June 21, 2016
So You Want To Host A Meetup? Pt. 1: Getting Started & Objectives
Organizing or sponsoring a meetup can add great value to your company - from increasing sales leads, to hiring your next employee, to becomi...
DEVELOPER PRODUCTS ARE TOUGH TO BUILD
You need to think deeply about how you deploy, configure, scale, support and manage your product, all while delivering an elegant developer experience. Our speakers shed light on the landscape and help you make the right decisions so you can seamlessly integrate your tools into the everyday workflows of developers.
Thanks for attending DevGuild: Developer Product Design. You’ll find videos of each fantastic talk below.
If you’d like to continue the conversation, here are some ways to connect:
When building for developers, many of us start by scratching our own itches. That’s great for pulling together an MVP — and doing some interesting engineering along the way — but it’s all too easy to get wrapped up in the functionality of the thing and lose sight of what it’s like to be on the other side of your API.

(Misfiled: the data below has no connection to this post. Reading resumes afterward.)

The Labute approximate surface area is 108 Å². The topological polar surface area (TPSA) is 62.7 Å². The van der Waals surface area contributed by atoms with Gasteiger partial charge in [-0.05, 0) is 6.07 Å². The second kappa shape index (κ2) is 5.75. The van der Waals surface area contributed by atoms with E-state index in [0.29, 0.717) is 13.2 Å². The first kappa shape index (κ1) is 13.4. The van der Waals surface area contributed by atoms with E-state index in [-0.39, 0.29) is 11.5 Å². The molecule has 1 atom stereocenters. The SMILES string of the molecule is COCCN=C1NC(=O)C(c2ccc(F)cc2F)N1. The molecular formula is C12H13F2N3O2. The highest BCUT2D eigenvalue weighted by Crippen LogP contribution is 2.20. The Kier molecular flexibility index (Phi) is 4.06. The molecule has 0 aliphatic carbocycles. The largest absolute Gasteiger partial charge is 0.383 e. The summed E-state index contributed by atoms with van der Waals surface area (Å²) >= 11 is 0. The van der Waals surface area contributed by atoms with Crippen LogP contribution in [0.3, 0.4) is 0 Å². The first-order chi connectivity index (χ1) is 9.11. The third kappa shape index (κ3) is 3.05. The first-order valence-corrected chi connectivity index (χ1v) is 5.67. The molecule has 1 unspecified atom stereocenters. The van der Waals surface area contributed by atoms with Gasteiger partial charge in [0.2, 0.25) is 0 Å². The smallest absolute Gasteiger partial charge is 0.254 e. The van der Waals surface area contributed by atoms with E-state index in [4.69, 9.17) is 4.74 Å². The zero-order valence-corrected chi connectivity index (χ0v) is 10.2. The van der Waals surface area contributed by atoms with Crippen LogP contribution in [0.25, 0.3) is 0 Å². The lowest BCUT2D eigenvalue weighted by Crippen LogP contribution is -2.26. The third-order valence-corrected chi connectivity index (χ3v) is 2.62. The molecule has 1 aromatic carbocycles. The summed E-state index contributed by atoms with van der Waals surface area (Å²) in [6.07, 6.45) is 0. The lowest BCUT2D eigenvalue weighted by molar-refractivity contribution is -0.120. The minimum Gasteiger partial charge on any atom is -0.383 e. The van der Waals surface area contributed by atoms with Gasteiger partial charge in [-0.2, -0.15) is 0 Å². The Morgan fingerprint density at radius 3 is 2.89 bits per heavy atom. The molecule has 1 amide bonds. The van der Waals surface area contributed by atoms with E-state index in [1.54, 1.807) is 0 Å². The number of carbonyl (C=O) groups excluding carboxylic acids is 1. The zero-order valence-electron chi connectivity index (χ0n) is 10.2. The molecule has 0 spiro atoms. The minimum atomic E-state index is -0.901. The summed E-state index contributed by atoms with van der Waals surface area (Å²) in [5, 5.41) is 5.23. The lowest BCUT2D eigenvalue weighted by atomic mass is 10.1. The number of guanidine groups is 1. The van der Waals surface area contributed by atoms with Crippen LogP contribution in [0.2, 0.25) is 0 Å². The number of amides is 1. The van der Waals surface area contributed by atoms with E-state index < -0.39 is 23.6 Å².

To prevent your shiny new tool from being reduced to just a set of inputs and outputs, Christine explores best practices worth baking into your team’s culture — and how to carry those principles through growth and change.
For more than 30 years, command line interfaces have been designed using classic Unix-based best practices. While those practices remain foundational, the realities of building and implementing modern cloud-native applications has broadened the scope of how developers interact with your CLI.
In this presentation, CoreOS Head of UX Rob Szumski discusses how his team treats CLIs like APIs including their tactics for better user experience, backwards compatibility and future-proofing.
No matter how great your developer product may be, when you forget your documentation, you’ll run into problems.
UX practitioner Nick Cawthon discusses how industry leading developer companies attempt to build a centralized source of product truth, common (and unexpected) documentation entry points, and metrics to ensure you’re building documentation that scales over time.
Developer company founders are in a unique position. They start with an MVP and a strong product design approach, build on their early community adoption, and continue to iterate even as the product continues to gain traction.
Where do you go after you’ve implemented everything in your V1 Product Roadmap? How does your design philosophy change as you scale to millions of users? And how much control do you offer the community in your product direction?
The founders of PagerDuty, HashiCorp and Meteor offer their early design assumptions, show how their products have scaled over time, and debate the merits of product auteurs vs. design-by-community.
The following event committee members volunteered their time and expertise to this events topics, design & speaker selection: